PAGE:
Background: Amyotrophic lateral sclerosis (ALS) is poorly understood with no effective therapeutics. One long entertained observation is that ALS may be precipitated focally by nerve injury. Many patients with ALS are athletes or veterans, and some have suffered nerve injuries at the site where ALS first presents. Here we explore how a genetic SOD1 mutation alters the inflammatory response and affects functional recovery after an environmental insult in a rat model.
Methods: Unilateral sciatic nerve crush injuries were performed in SOD1 G93A rats prior to disease symptom onset. Functional recovery was compared between injured wild-type littermates and uninjured SOD1 rats. Spinal cord tissues were analyzed quantitatively for SOD1 expression, glial reactivity, and motor neuron synaptic integrity.
Results: Injured SOD1 rats failed to recover and showed hastened functional decline with decreased survival. Injury induced extracellular SOD1 expression was associated with heightened, prolonged microglial and astrogial activation in the ventral horn. This inflammatory response spread to uninjured motor neuron pools and was associated with increased motor neuron synaptic loss.
Discussion: This study identified a relationship between genetic and environmental contributions to disease onset and progression in ALS. The findings suggest that injury induced SOD1 mutant protein induces a heightened and prolonged inflammatory response resulting in motor neuron degeneration through synaptic loss. Once initiated, this process spreads to adjacent motor neurons leading to contiguous spread of the disease. Treatments that suppress this heightened glial response could slow disease progression in ALS patients with focal sites of disease onset.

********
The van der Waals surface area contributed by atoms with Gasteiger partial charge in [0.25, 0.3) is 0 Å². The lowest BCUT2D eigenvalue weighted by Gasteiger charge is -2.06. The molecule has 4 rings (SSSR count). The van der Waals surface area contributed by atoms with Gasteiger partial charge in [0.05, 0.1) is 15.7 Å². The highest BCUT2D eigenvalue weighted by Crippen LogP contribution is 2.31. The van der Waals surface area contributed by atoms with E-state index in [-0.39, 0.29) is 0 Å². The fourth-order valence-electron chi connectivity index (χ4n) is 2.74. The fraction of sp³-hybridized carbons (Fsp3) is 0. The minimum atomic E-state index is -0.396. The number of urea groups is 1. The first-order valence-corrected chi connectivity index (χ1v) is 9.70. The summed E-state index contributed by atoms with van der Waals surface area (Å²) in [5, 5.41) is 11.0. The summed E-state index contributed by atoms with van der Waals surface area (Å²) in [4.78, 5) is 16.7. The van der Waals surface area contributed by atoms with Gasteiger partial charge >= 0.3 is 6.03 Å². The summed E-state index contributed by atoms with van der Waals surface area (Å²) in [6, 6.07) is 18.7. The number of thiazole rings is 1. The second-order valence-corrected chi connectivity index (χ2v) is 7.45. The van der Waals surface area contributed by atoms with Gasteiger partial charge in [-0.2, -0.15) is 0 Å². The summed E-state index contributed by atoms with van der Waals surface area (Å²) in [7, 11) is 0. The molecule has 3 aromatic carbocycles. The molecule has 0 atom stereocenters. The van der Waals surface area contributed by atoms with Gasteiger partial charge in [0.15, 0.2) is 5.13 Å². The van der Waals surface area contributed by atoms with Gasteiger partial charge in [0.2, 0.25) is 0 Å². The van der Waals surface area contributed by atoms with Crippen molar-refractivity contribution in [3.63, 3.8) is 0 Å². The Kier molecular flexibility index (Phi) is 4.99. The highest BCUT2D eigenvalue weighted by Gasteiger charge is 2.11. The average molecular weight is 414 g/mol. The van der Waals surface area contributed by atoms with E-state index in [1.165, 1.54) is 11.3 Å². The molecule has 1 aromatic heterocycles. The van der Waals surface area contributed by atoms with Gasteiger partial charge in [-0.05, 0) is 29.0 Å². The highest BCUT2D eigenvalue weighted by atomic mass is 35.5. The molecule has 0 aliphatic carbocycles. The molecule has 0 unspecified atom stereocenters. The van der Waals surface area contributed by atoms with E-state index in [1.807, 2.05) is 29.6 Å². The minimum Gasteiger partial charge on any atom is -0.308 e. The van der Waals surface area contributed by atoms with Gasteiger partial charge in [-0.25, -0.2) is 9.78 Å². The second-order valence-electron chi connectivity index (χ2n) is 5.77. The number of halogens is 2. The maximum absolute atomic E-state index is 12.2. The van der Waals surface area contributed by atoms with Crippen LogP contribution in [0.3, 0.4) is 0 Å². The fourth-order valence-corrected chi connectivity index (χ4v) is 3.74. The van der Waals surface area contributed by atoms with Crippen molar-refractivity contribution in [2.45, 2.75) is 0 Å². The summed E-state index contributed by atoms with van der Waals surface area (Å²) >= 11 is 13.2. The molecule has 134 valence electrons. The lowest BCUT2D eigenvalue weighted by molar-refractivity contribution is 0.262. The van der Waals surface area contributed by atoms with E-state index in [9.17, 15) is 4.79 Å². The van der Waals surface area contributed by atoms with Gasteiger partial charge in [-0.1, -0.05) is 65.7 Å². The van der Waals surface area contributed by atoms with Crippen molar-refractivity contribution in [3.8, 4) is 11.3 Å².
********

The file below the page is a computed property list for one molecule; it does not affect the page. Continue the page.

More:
Significance statement: The contribution of environmental factors such as peripheral nerve insults in ALS is not well understood. Here we examined the effect of a single sciatic nerve injury in SOD1 (G93A) rats to explore the contribution of this environmental insult on disease onset and progression. After the injury, SOD1 animals failed to recover and had a more rapid functional decline. Histopathologically, SOD1 animals had heightened SOD1 expression, microglial and astroglial responses, and a reduction of motor neuron innervation. Taken together, these results provide a plausible mechanism of how the SOD1 mutated protein promotes an abnormal response to injury that leads to neurodegenerative changes in an ALS model that is amenable to therapeutic testing.
Copyright © 2018. Published by Elsevier Inc.